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Joe Dowell The Thorn On The Rose - The Sound Of Sadness (7inch, 45rpm, PS)

The Thorn On The Rose - The Sound Of Sadness (7inch, 45rpm, PS)

Artikel-Nr.: 45SMASH1730

Gewicht in Kg: 0,070


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Joe Dowell: The Thorn On The Rose - The Sound Of Sadness (7inch, 45rpm, PS)

Original 'Smash' 45rpm record from 1962



Joe Dowell - The Thorn On The Rose - The Sound Of Sadness (7inch, 45rpm, PS) Medium 1
1: The Thorn On The Rose  
2: The Sound Of Sadness  


Artikeleigenschaften von Joe Dowell: The Thorn On The Rose - The Sound Of Sadness (7inch, 45rpm, PS)

  • Interpret: Joe Dowell

  • Albumtitel: The Thorn On The Rose - The Sound Of Sadness (7inch, 45rpm, PS)

  • Artikelart 7inch

  • Genre Rock

  • Plattengröße Single (7 Inch)
  • Geschwindigkeit 45 U/min
  • Record Grading Near Mint (NM or M-)
  • Sleeve Grading Very Good Plus (VG+)
  • Erscheinungsjahr 1962
  • Label SMASH

  • SubGenre Rock - Rock'n'Roll

  • EAN: 4000127809124

  • Gewicht in Kg: 0.070

Interpreten-Beschreibung "Dowell, Joe"

Joseph Harry “Joe” Dowell, geboren am 23. Januar 1940 in Bloomington, Indiana, wurde 1961 durch seinen Nummer-eins-Hit Wooden Heart (Muss i denn) bekannt. Er starb am 4. Februar 2016 in Bloomington an den Folgen eines Herzinfarkts.


Joe Dowell studierte Kommunikationswissenschaften an der University of Illinois, als 1960 Elvis Presley für den Film G. I. Blues (Kaffee Europa) den Song Wooden Heart aufnahm, eine Adaption des deutschen Volksliedes Muss i denn, muss i denn zum Städtele hinaus


Am 26. Mai 1961 nahm Joe Dowell für den US-Markt und den Produzenten Shelby Singleton im Rahmen seiner ersten Session überhaupt Wooden Heart auf. Wooden Heart wurde innerhalb von drei Tagen auf dem Smash-Label veröffentlicht. Dowell wurde auf eine vierwöchige Promotiontour geschickt. Am 26. Juni stieg seine Single in die Billboard-Charts ein, setzte sich gegen und am 28. August 1961 eroberte sie die Spitzenposition von Bobby Lewis und verkaufte sich mehr als eine Million mal. Zwei weitere Singles mit Platzierungen in den Top 50verhinderten, dass er ein echtes One-Hit-Wonder wurde.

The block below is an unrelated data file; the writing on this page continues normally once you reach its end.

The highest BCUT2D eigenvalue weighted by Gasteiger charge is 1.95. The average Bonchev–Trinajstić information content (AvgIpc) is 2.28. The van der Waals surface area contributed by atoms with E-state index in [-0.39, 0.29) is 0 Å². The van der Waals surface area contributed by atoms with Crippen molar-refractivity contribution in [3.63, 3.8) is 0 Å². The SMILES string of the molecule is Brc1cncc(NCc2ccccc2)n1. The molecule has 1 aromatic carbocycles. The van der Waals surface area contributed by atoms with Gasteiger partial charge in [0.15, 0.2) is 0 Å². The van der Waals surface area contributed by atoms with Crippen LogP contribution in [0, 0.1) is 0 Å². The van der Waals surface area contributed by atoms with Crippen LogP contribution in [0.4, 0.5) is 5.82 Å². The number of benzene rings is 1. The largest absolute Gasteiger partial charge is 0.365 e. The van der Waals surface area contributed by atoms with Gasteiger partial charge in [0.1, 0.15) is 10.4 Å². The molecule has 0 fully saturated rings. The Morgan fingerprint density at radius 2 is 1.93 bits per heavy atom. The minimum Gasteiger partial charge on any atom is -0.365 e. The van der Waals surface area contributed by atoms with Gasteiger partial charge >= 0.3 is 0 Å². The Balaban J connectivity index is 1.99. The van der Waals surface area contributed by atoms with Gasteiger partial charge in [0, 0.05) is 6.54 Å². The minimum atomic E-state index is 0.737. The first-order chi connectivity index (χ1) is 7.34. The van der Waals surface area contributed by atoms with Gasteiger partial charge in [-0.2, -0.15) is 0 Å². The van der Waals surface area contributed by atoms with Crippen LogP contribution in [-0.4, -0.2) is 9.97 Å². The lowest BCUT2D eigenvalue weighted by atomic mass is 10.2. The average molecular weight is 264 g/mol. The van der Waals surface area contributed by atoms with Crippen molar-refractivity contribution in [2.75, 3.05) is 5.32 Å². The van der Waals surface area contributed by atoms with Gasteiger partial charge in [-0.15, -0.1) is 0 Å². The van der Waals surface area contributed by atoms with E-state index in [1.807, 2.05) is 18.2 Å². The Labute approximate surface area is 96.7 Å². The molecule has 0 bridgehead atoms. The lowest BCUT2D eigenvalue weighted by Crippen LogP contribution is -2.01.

2004 veröffentlichte Bear Family Records eine Retrospektive mit 32 Titeln aus den frühen 1960ern, darunter die drei Hits.



"I'm not so proud of this, that I did a little bragging," Joe Dowell recalls. As a 21-year-old student from the University of Illinois in Champaign with a little time to spare during final exams, he and a friend, John Coleman, drove to Nashville, Tennessee in a borrowed Volkswagen. They visited every record label and publishing house on Music Row as Dowell tried to raise interest in his songs and singing ability. He told the music biz skeptics, "I know my first record is going to go to #1. I just feel it! I know it will!"  Dowell later heard from Red Sovine that he became the butt of jokes up and down Music Row, this unknown kid full of braggadocio. But when his debut single, Wooden Heart, sailed to the top of the charts a few months later, "All the backstabbing stopped on Music Row," Dowell says. "They didn't say anything more."